The power of music, as we already know, is astounding, and its possible applications in so many different contexts makes it more and more fascinating.
Besides the healing qualities that music itself has, we can find many, let’s say, technical application that allow it to work with science.
Here I would like to focus on its application in the medical field, in particular in physiotherapy (rehabilitation).
But how and why could it be useful?
Well, classical physiotherapy is sometimes repetitive (boring), not cheap at all (due to one-to-one treatments) and can’t be really monitored at home.
So… could we solve these problems using music? Well, the answer is yes.
A project that particularly interests me in this field is PhysioSonic, developed in IEM Graz.
Using a tracking system, the human body is detected and its data is used to synthesize and / or transform audio files. This provides the patient with auditory feedback, which allows him to understand whether the exercise was performed correctly or not.
Here is their statement about the project:
“In PhysioSonic, we focus on the following principles:
- The tracking is done without a disturbance of the subject, as markers are fixed to an overall suit (and the subject does not, e.g., have to hold a device).
- In collaboration with a sport scientist, positive (target) and negative (usually evasive) movement patterns are defined. Their range of motion is adapted individually to the subject. Also, a whole training sequence can be pre-defined.
- The additional auditory feedback changes the perception including the proprioception of the subject, and the move- ments are performed more consciously. Eyes-free condi- tion for both the subject and an eventual observer (trainer) free the sight as an additional modality. In addition to the target movement, pre-defined evasive movements are made aware.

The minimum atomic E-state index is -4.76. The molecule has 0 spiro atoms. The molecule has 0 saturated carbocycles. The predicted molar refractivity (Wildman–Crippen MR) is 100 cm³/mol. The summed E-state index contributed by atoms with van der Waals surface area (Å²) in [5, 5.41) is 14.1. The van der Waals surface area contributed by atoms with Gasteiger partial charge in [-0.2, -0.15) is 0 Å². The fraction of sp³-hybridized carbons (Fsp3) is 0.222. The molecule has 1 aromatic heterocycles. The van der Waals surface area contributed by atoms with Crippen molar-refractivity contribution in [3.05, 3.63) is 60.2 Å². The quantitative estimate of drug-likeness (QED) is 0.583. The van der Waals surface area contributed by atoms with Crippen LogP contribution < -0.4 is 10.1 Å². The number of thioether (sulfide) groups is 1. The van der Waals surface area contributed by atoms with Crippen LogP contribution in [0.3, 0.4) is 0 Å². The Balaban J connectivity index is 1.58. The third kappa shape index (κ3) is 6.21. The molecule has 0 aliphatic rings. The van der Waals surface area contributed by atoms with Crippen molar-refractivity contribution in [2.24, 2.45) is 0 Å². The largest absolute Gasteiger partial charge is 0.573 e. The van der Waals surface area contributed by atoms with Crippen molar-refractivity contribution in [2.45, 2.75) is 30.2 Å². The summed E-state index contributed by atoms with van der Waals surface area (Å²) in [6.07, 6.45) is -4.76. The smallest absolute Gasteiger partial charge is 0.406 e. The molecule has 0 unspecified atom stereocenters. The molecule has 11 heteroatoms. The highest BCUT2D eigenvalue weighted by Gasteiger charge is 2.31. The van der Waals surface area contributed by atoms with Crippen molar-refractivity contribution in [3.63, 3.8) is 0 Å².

- We sonify simple and intuitive attributes of the body move- ment (e.g., absolute height, velocity). Thus, the subject eas- ily understands the connection between them and the sound. This understanding is further enhanced by using simple me- taphors: e.g., a spinning-wheel-metaphor keeps the subject moving and thus ’pushing’ the sound; if the subject does not accumulate enough ’energy’, the looping sound of a disk- getting-stuck metaphor is used.
- The sounds are adapted to each subject. Music and spoken text that are used as input sounds can be chosen and thus en- hance the listening pleasure. Also, the input sounds change over time and have a narrative structure, where the repeti- tion of a movement leads to a different sound, thus avoiding fatigue or annoyance. (Still, the sonification design is well-defined, and the quality of the sound parameters changes according to the mapping.) “
The tracking system used is the VICON tracking system that allows a spatial resolution in the millimeter range and a temporal resolution and reaction time less than 10 ms. This means that it detects movements really precisely.
The data is then processed in the VICON system and used in SuperCollider (platform for audio synthesis and algorithmic composition) to synthesize and process sounds. The system allows a very detailed continuous temporal and spatial control of the sound produced in real time.
Some videos can be found at https://iem.at/Members/vogt/physiosonic
Currently, this system is set up at the hospital Theresienhof in Frohn- leiten, Austria.
 K. Vogt, D.Pirro ́, I. Kobenz, R. Höldrich, G. Eckel – Physiosonic – Movement sonification as auditory feedback. 2009.